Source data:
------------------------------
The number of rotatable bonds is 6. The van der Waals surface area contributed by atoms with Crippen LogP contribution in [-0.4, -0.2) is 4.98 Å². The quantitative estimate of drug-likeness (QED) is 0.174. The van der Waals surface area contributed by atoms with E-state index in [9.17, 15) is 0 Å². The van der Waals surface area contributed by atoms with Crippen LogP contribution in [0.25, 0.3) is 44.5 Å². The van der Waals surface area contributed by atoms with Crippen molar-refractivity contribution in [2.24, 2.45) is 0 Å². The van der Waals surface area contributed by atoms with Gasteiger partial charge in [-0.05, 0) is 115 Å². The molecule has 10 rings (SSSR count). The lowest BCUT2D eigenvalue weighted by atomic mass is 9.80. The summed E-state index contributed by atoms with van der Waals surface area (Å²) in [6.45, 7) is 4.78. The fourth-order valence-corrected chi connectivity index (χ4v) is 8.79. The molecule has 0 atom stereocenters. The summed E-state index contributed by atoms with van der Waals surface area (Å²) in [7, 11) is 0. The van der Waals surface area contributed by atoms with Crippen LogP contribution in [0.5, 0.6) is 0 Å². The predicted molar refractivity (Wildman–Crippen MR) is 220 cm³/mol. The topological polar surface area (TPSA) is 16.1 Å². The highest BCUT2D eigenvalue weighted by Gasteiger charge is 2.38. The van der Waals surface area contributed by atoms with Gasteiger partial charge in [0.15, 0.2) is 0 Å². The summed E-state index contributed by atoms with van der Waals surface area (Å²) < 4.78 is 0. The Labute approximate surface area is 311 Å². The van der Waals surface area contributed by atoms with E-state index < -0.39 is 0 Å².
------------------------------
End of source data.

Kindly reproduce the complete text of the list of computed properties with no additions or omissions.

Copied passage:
The number of rotatable bonds is 6. The van der Waals surface area contributed by atoms with Crippen LogP contribution in [-0.4, -0.2) is 4.98 Å². The quantitative estimate of drug-likeness (QED) is 0.174. The van der Waals surface area contributed by atoms with E-state index in [9.17, 15) is 0 Å². The van der Waals surface area contributed by atoms with Crippen LogP contribution in [0.25, 0.3) is 44.5 Å². The van der Waals surface area contributed by atoms with Crippen molar-refractivity contribution in [2.24, 2.45) is 0 Å². The van der Waals surface area contributed by atoms with Gasteiger partial charge in [-0.05, 0) is 115 Å². The molecule has 10 rings (SSSR count). The lowest BCUT2D eigenvalue weighted by atomic mass is 9.80. The summed E-state index contributed by atoms with van der Waals surface area (Å²) in [6.45, 7) is 4.78. The fourth-order valence-corrected chi connectivity index (χ4v) is 8.79. The molecule has 0 atom stereocenters. The summed E-state index contributed by atoms with van der Waals surface area (Å²) in [7, 11) is 0. The van der Waals surface area contributed by atoms with Crippen LogP contribution in [0.5, 0.6) is 0 Å². The predicted molar refractivity (Wildman–Crippen MR) is 220 cm³/mol. The topological polar surface area (TPSA) is 16.1 Å². The highest BCUT2D eigenvalue weighted by Gasteiger charge is 2.38. The van der Waals surface area contributed by atoms with Gasteiger partial charge in [0.15, 0.2) is 0 Å². The summed E-state index contributed by atoms with van der Waals surface area (Å²) < 4.78 is 0. The Labute approximate surface area is 311 Å². The van der Waals surface area contributed by atoms with E-state index < -0.39 is 0 Å².